Whatever happens next year, one thing is for sure: it’s not going to be like this year.
The aftermath of covid will change everything, including:
- How businesses operate
- How international trade is conducted
- How the markets behave
- How currencies move
- Government policy
- Monetary policy
The economy as we know it will be radically different.
So, the signs that we use to get insight into the economy are likely to change.
Some of the tools we’ve been using to get a leading edge on the market will still work. But their priority and context might change.
As the macroeconomic environment changes, so do the indicators we use to understand the markets.
Here a few to pay extra attention to over the next 12 months.
Unemployment, or the Return of Demand
Most central banks have shifted their focus from inflation towards the labor market.
That’s not to say that CPI change isn’t important; more on that later.
When trying to parse what central banks are likely to do, and what policy board members are likely to say that will shake up the markets, we want to have a firm grasp on the evolution of employment figures.
The logic is that in order for there to be inflation, people have to be spending.
People will spend when they have income and assurance that they will be able to keep their job.
Governments have put out massive stimulus spending to keep the jobs market active, and those programs are going to be phased out over the coming months.
Central banks are likely to keep their stance accommodative while unemployment remains high, reasoning that they don’t have to worry about inflation moves just yet.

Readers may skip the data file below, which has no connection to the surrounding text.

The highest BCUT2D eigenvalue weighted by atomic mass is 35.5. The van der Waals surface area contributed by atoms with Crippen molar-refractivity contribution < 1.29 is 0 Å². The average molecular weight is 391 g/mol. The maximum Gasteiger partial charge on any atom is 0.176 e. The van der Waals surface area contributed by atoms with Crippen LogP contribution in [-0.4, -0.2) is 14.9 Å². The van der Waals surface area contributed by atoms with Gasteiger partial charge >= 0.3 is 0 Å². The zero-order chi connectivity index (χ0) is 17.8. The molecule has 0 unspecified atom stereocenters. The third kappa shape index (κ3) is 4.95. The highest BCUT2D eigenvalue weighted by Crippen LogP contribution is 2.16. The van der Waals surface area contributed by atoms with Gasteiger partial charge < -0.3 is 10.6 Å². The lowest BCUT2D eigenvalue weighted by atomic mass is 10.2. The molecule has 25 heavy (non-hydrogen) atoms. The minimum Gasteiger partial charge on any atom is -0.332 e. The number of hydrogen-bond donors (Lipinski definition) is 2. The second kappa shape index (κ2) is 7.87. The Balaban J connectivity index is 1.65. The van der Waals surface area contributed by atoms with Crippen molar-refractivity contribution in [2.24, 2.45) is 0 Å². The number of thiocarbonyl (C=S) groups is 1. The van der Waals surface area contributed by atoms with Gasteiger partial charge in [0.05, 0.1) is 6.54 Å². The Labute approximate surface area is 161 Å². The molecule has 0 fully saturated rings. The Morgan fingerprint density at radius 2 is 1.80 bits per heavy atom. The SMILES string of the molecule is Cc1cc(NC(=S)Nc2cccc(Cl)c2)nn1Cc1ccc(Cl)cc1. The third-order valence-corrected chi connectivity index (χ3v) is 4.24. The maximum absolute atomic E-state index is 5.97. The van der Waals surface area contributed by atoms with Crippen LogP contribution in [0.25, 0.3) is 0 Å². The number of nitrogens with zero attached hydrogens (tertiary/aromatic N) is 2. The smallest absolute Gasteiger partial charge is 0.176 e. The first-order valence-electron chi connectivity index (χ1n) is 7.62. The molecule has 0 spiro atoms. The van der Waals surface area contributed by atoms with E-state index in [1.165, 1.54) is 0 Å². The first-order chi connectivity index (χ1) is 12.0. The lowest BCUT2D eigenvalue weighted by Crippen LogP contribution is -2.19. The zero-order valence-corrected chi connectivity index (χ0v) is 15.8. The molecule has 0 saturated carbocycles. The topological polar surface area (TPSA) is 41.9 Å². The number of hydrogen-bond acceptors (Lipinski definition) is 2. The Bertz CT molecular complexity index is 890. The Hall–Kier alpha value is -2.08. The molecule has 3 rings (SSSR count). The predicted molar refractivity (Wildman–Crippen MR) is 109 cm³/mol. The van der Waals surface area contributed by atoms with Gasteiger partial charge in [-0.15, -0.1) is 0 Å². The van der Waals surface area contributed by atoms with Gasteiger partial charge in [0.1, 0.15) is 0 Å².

Inflation Expectations, or the Yield Curve
Traditional economics suggests that with massive stimulus spending, inflation should go up. And that’s something to keep an eye on.
But one of the main drivers of currencies is their respective bond yields.
Bond yields depend on monetary policy. Bonds with longer maturities tend to have higher yields, as well as reflect where the market expects monetary policy to be. That is called the “yield curve”.
Some central banks have initiated policies in an attempt to control that curve.
If inflation were expected to rise, then the bond yields in the future are expected to be higher. This is a “steepening of the curve” and would likely cause the currency to appreciate.
A recent survey of currency analysts saw the highest number ever expecting a steepening of yield curves around the world.
The change in the angle of yield curves – and the efforts of central banks to control it – are likely to be a major factor in currency moves, and the stock market in the coming months.
Retail Sales, or When We Get Back to Normal
For the first time in ages, central banks are paying attention to retail sales. But that’s not the only reason traders should keep an eye on this indicator.
The major impact of covid has been in shutting down retail businesses. In order for a recovery to truly be on the way, retail sales are going to have to return to their pre-lockdown levels.
With many businesses going bankrupt, and high levels of unemployment, that will take some time.
Progress along that line will be fundamental for the stock market and a shift in currencies from safe havens to commodity and emerging market currencies.
Retail sales figures are likely the best gauge of recovery progress going forward.